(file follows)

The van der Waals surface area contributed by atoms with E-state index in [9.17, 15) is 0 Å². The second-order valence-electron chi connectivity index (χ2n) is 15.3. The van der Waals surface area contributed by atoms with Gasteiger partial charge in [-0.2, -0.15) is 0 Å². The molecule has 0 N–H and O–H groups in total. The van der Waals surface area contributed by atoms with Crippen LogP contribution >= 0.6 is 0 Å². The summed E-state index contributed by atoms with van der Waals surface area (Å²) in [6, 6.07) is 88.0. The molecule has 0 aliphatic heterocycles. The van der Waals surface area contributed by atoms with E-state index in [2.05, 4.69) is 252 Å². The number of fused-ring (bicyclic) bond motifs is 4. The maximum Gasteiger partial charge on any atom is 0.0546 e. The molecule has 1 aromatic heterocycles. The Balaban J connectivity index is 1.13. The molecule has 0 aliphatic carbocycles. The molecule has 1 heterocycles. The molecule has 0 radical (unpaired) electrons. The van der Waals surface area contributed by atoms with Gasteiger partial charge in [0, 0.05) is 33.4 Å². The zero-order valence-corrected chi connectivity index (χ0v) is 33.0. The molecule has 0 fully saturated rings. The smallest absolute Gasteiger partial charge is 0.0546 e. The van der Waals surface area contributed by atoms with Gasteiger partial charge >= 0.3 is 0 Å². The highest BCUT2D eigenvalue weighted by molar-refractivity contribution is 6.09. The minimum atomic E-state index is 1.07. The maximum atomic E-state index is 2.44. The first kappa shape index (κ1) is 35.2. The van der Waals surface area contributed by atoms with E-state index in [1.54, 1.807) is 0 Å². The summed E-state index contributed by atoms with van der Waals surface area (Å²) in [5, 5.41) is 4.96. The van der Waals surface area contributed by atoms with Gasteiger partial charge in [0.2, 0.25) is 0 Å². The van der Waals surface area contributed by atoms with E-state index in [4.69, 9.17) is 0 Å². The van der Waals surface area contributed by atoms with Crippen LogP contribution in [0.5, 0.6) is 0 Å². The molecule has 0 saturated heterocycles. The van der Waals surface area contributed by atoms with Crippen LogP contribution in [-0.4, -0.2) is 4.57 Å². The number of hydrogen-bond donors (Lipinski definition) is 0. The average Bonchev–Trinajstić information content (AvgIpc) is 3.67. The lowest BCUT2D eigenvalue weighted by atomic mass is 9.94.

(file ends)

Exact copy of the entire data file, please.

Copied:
The van der Waals surface area contributed by atoms with E-state index in [9.17, 15) is 0 Å². The second-order valence-electron chi connectivity index (χ2n) is 15.3. The van der Waals surface area contributed by atoms with Gasteiger partial charge in [-0.2, -0.15) is 0 Å². The molecule has 0 N–H and O–H groups in total. The van der Waals surface area contributed by atoms with Crippen LogP contribution >= 0.6 is 0 Å². The summed E-state index contributed by atoms with van der Waals surface area (Å²) in [6, 6.07) is 88.0. The molecule has 0 aliphatic heterocycles. The van der Waals surface area contributed by atoms with E-state index in [2.05, 4.69) is 252 Å². The number of fused-ring (bicyclic) bond motifs is 4. The maximum Gasteiger partial charge on any atom is 0.0546 e. The molecule has 1 aromatic heterocycles. The Balaban J connectivity index is 1.13. The molecule has 0 aliphatic carbocycles. The molecule has 1 heterocycles. The molecule has 0 radical (unpaired) electrons. The van der Waals surface area contributed by atoms with Gasteiger partial charge in [0, 0.05) is 33.4 Å². The zero-order valence-corrected chi connectivity index (χ0v) is 33.0. The molecule has 0 fully saturated rings. The smallest absolute Gasteiger partial charge is 0.0546 e. The van der Waals surface area contributed by atoms with Gasteiger partial charge >= 0.3 is 0 Å². The highest BCUT2D eigenvalue weighted by molar-refractivity contribution is 6.09. The minimum atomic E-state index is 1.07. The maximum atomic E-state index is 2.44. The first kappa shape index (κ1) is 35.2. The van der Waals surface area contributed by atoms with E-state index in [1.54, 1.807) is 0 Å². The summed E-state index contributed by atoms with van der Waals surface area (Å²) in [5, 5.41) is 4.96. The van der Waals surface area contributed by atoms with Gasteiger partial charge in [0.2, 0.25) is 0 Å². The van der Waals surface area contributed by atoms with E-state index in [4.69, 9.17) is 0 Å². The van der Waals surface area contributed by atoms with Crippen LogP contribution in [0.5, 0.6) is 0 Å². The molecule has 0 saturated heterocycles. The van der Waals surface area contributed by atoms with Crippen LogP contribution in [-0.4, -0.2) is 4.57 Å². The number of hydrogen-bond donors (Lipinski definition) is 0. The average Bonchev–Trinajstić information content (AvgIpc) is 3.67. The lowest BCUT2D eigenvalue weighted by atomic mass is 9.94.